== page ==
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How to Install an Arc Flywheel on A Clone Kart Engine

Published By James McMahon     June 10, 2015    
Tags - #clone #arc


HOW TO INSTALL AN ARC FLYWHEEL on a Clone Kart Motor. From ARC Racing and Kart Tech Facebook Group.

Over the years we have received calls from time to time regarding one of our flywheels slipped or "spun" on the shaft. We have them explain the step by step procedure on how they installed the flywheel and 9 out of 10 times some part of the installation was not done properly. I'm not going to sit here and blame you, me or the man on the moon for engine or part failures, but I will show you how we recommend installing a 6619 Billet flywheel on a Clone engine. This will be the same for all flywheels we sell. Each step will have a photo and they should be in order.

Step 1. After removing the stock flywheel remove the flywheel key using a pair of standard side cutting pliers. 

Step 2. Apply some medium grit grinding compound to the taper area on the shaft. Just a few dabs is enough.

Step 3. Mate the flywheel with the crank shaft and twist it back and forth while applying slight pressure inward on the flywheel. Twist it 15 to 20 or so times and rotate the flywheel 90 degrees and twist 15 to 20 more and repeat this several times. Do not go crazy with this step, all you are trying to accomplish is preparing the mating surfaces of the crank and flywheel. This can be done while the crank is in the engine, I just used a crank and flywheel to get good photos for your viewing pleasure. 

Step 4. Using a good cleaner such as carb or brake cleaner, clean the tapers of the crank and flywheel very good including the key slot. You can use a Q-tip for the slot. After using the cleaner take a dry paper towel and wipe the tapers again to see if any residue appears. If residue appears re-clean, if not inspect the flywheel and crank taper for continuous contact. You will see a darkening in and on the tapers.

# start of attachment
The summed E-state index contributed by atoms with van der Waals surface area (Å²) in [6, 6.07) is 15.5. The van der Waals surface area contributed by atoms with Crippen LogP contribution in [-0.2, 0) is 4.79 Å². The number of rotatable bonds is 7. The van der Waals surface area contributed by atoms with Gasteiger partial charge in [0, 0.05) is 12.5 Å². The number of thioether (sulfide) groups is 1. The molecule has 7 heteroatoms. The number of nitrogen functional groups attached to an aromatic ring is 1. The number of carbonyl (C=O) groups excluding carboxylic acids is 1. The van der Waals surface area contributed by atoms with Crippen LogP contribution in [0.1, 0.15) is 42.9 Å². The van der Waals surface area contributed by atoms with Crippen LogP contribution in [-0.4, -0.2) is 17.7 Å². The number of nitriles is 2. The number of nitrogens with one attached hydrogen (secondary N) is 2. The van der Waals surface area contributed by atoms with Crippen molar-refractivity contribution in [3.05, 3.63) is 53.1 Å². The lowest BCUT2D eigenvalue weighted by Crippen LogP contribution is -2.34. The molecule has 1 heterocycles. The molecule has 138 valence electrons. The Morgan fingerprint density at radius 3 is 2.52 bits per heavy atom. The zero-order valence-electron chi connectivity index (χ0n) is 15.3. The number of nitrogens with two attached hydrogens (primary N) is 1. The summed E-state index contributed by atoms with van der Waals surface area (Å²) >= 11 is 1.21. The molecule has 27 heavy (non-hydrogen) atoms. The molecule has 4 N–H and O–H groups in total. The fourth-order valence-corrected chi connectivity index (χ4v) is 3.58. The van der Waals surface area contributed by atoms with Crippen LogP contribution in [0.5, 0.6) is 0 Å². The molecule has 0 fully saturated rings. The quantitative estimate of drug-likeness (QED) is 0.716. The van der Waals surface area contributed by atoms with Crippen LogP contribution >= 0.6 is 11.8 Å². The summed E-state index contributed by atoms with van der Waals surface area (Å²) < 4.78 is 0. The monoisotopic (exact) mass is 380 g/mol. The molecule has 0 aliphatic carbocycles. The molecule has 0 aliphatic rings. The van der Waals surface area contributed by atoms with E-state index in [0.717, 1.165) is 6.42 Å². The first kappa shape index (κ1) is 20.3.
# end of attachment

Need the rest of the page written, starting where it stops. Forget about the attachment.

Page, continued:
Step 5 If you are using a offset flywheel key be sure to install it correctly. This is one of the main causes of flywheel slippage. If you notice photo #5 you will see that the key is running parallel to the crank shaft and not the taper. If the key is running with the taper the back side of the key could stick up too far and hinder the two tapers from mating properly resulting in a spun flywheel every time. There is absolutely no reason to run a key if the above steps are followed properly. The responsibility of a flywheel key is to align the flywheel and hold it in the proper position until it is torqued down. This will mate the flywheel taper to the crank taper and create a very tight bond. The key holds nothing after that... Period.

Step 6. This photo is a reference to show where the coil should fire and how you should line the coil on the leading edge of the magnet. This is something important to check using a timing light pointed directly at the coil because we have seen some coils fire slightly different than others.

I will set my timing before I install the cylinder head. This way I can use a dial indicator to find TDC and the degree wheel to set my timing, but the piston stop/degree wheel method is just as good.
After you achieve your desired timing setting torque the flywheel nut to 65-70ft lbs. Some people use more but I do not recommend using less with the exception of using a 6602 ultralight flywheel. Torque it no more than 55-60ft lbs. ***Lock tight is not needed if the above steps are followed correctly***

We hope this sheds some light on how to install one of our Billet flywheels. This technique is recommended for the solid (Non Adjustable) Billet flywheels as well as the adjustable flywheels with the steel center hubs. If you have any questions or concerns on this or any other procedure call us toll free at 800-521-3560.

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